Category Archives: state board of education

Smarter Balanced Assessments in Iowa Update

Since my last post on Smarter Balanced assessments, the two legislative funnel deadlines have passed and an assessment bill, SF 240, has survived.

SF 240, as amended and passed by the Iowa Senate, would strike subparagraphs (2) and (3) of Iowa Code 256.7(21)(b), which are the paragraphs creating new assessment requirements and authorizing the Assessment Task Force. It would also amend subparagraph (1) to allow the State Board of Education to approve a new assessment for the school year beginning July 1, 2018. It would also amend subparagraph (1) to change the required assessment grades to grades three through eleven for math and reading and grades five, eight and ten for science. The amended language also includes the requirement from subparagraph (2) that the statewide assessments be administered in the last quarter of the school year, but not the other requirements, which included alignment to the Iowa Core and valid, reliable, and fair measurement of student progress toward college or career readiness.

Some of the requirements from subparagraph (2) are included in section 3 of the bill, which outlines a request for proposal (RFP) process for a new assessment to be conducted by the Iowa Department of Education. Section 3 also outlines how the Department of Education must evaluate RFP responses.

The Legislative Services Agency has issued a fiscal note including a chart with estimated costs for the Smarter Balanced assessments, the Next Generation Iowa Assessments (with and without centralized scoring), and the ACT Aspire. A few things to note:

  • Districts are required to provide multiple measures (an additional assessment beyond the statewide assessment). The inclusion of multiple measures here helps to reduce the gap between the costs of the Smarter Balanced assessments and the other assessments.
  • The costs for the Next Generation Iowa Assessments and ACT Aspire already include a science assessment. Note that the cost for an additional science assessment exceeds the cost for the complete Next Generation Iowa Assessments.
  • I’m not certain if LSA is aware that ACT Aspire does not offer an exam for grade eleven students. If ACT Aspire were chosen, the ACT or another grade eleven assessment would be needed, the costs of which may not be accurately reflected here.

The Des Moines Register has published several articles recently about statewide assessments (links to the articles on the Press-Citizen website here, here, and here). In “Lawmakers take plan for statewide exam back to square one“, reporter Mackenzie Ryan describes the statewide assessments debate as “the slow-moving squabble over which test to use” and asserts that SF 240 could undo four years of work toward new statewide assessments. I would argue that SF 240 could undo almost seven years of work by the Department of Education to implement Smarter Balanced assessments in Iowa, though see Shane Vander Hart’s commentary on SF 240 at Truth in American Education (in short, don’t count Smarter Balanced assessments out just yet).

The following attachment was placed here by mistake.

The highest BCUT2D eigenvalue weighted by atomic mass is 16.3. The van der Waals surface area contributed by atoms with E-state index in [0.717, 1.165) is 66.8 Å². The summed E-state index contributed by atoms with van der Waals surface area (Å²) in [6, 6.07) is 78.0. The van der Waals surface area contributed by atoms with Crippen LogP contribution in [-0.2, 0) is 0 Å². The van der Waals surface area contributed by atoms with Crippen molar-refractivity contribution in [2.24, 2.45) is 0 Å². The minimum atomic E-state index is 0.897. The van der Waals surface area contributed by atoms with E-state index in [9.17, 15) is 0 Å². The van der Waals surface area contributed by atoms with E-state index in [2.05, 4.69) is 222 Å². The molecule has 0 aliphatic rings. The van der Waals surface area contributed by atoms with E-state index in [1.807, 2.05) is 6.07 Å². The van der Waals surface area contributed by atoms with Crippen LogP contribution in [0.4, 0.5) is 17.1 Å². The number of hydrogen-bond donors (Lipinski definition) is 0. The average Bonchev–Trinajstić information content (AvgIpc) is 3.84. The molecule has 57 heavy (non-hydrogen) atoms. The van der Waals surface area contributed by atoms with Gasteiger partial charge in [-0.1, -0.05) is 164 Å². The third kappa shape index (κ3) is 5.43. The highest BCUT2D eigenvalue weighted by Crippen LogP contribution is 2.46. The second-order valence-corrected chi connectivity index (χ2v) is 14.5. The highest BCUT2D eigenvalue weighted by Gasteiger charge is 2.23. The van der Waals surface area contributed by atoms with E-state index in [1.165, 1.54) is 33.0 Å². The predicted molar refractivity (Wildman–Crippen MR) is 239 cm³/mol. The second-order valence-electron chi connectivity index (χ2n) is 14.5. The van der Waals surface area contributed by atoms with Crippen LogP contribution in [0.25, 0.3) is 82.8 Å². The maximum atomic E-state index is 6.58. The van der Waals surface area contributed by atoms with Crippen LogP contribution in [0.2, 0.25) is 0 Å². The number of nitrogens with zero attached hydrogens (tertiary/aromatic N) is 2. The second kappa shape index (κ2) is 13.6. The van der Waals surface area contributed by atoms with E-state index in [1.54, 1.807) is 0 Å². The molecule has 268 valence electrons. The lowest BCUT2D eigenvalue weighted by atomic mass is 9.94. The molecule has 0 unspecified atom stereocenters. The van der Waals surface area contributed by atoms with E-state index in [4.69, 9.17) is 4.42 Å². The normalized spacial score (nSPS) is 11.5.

In a follow up article, State Board of Education member Mary Ellen Miller expressed frustration at the delays in implementing the Smarter Balanced assessments.

The Iowa Board of Education is so frustrated by the delay in adopting new state exams that at least one member called for ending the tests altogether.

Emphasizing her dissatisfaction, Mary Ellen Miller told the lieutenant governor Thursday that Iowa should “do something outrageous” and declare a moratorium on state testing. The move could save millions of dollars while nixing tests that are no longer relevant, she said.

“Political roadblocks” to implementation of the Smarter Balanced assessments were a foreseeable possible consequence of the decision of the State Board of Education to unilaterally move ahead with rules adopting the Smarter Balanced assessments after failing to convince the Iowa Legislature to take action.

Meanwhile, with the State Board having acted unilaterally to adopt the Smarter Balanced assessments, the Department of Education Director Ryan Wise is now left to take great pains to assure that the RFP process will be fair to all vendors.

If passed into law, the Department of Education would seek test proposals. It would take steps to ensure that “people don’t point at the department (and say) ‘You were in the bag for X vendor from the beginning,'” said department director Ryan Wise.

“Our whole objective is to run a fair process,” Wise said, explaining that officials should expect it to be ‘heavily scrutinized.”

If SF 240 is passed without substantial amendment, I would expect RFP responses for ACT Aspire, the Next Generation Iowa Assessments, and Smarter Balanced assessments (with a proposed companion science assessment) to be submitted. See the Assessment Task Force’s evaluation of the math and English language arts portions of these exams here.

More Questions Than Answers

Just a few quick words about the science curriculum review report presentation at tonight’s board meeting.

Diane Schumacher, Director of Curriculum, Instruction and Testing, said tonight that course changes should alleviate concerns of parents about the science curriculum and that there is a science course flowchart that will be presented at an upcoming meeting.

She also said that the Next Generation Science Standards require earth and space science course work (true–see the high school earth and space science standards by Disciplinary Core Idea here, here, and here). Schumacher also stated that administrators believe it will take a full year to teach all 19 earth and space science performance expectations. So, the idea would be to rework the current Foundations of Science III course into an earth and space science course.